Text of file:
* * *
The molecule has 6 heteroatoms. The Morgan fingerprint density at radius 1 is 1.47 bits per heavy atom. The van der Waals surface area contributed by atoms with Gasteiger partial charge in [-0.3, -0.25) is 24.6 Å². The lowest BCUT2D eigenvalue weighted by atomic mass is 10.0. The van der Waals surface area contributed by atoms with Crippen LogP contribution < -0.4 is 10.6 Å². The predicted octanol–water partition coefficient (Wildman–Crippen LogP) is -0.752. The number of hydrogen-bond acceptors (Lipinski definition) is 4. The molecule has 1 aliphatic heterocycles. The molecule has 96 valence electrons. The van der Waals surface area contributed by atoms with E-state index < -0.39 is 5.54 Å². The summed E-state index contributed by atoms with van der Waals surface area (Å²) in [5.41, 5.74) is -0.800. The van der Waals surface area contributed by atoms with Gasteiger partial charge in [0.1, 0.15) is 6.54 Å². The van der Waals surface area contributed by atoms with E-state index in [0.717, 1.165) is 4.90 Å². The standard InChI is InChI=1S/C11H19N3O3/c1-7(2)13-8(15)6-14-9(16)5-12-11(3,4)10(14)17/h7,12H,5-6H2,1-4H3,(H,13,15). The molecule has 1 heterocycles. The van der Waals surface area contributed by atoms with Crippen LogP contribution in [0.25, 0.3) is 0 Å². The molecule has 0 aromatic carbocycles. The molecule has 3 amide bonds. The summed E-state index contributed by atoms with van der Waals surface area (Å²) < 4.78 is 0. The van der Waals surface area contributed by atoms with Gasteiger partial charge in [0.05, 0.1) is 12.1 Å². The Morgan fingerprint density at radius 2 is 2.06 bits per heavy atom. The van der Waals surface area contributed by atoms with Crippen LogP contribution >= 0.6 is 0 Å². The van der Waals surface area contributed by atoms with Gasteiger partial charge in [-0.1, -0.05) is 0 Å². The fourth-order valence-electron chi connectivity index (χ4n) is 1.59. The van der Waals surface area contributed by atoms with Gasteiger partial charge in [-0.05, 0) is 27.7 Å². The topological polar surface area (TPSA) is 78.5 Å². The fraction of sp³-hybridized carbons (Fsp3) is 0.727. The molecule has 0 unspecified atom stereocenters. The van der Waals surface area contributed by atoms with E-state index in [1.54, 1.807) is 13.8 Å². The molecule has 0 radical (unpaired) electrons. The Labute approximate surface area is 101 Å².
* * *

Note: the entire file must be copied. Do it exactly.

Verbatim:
The molecule has 6 heteroatoms. The Morgan fingerprint density at radius 1 is 1.47 bits per heavy atom. The van der Waals surface area contributed by atoms with Gasteiger partial charge in [-0.3, -0.25) is 24.6 Å². The lowest BCUT2D eigenvalue weighted by atomic mass is 10.0. The van der Waals surface area contributed by atoms with Crippen LogP contribution < -0.4 is 10.6 Å². The predicted octanol–water partition coefficient (Wildman–Crippen LogP) is -0.752. The number of hydrogen-bond acceptors (Lipinski definition) is 4. The molecule has 1 aliphatic heterocycles. The molecule has 96 valence electrons. The van der Waals surface area contributed by atoms with E-state index < -0.39 is 5.54 Å². The summed E-state index contributed by atoms with van der Waals surface area (Å²) in [5.41, 5.74) is -0.800. The van der Waals surface area contributed by atoms with Gasteiger partial charge in [0.1, 0.15) is 6.54 Å². The van der Waals surface area contributed by atoms with E-state index in [0.717, 1.165) is 4.90 Å². The standard InChI is InChI=1S/C11H19N3O3/c1-7(2)13-8(15)6-14-9(16)5-12-11(3,4)10(14)17/h7,12H,5-6H2,1-4H3,(H,13,15). The molecule has 1 heterocycles. The van der Waals surface area contributed by atoms with Crippen LogP contribution in [0.25, 0.3) is 0 Å². The molecule has 0 aromatic carbocycles. The molecule has 3 amide bonds. The summed E-state index contributed by atoms with van der Waals surface area (Å²) < 4.78 is 0. The van der Waals surface area contributed by atoms with Gasteiger partial charge in [0.05, 0.1) is 12.1 Å². The Morgan fingerprint density at radius 2 is 2.06 bits per heavy atom. The van der Waals surface area contributed by atoms with Crippen LogP contribution >= 0.6 is 0 Å². The van der Waals surface area contributed by atoms with Gasteiger partial charge in [-0.1, -0.05) is 0 Å². The fourth-order valence-electron chi connectivity index (χ4n) is 1.59. The van der Waals surface area contributed by atoms with Gasteiger partial charge in [-0.05, 0) is 27.7 Å². The topological polar surface area (TPSA) is 78.5 Å². The fraction of sp³-hybridized carbons (Fsp3) is 0.727. The molecule has 0 unspecified atom stereocenters. The van der Waals surface area contributed by atoms with E-state index in [1.54, 1.807) is 13.8 Å². The molecule has 0 radical (unpaired) electrons. The Labute approximate surface area is 101 Å².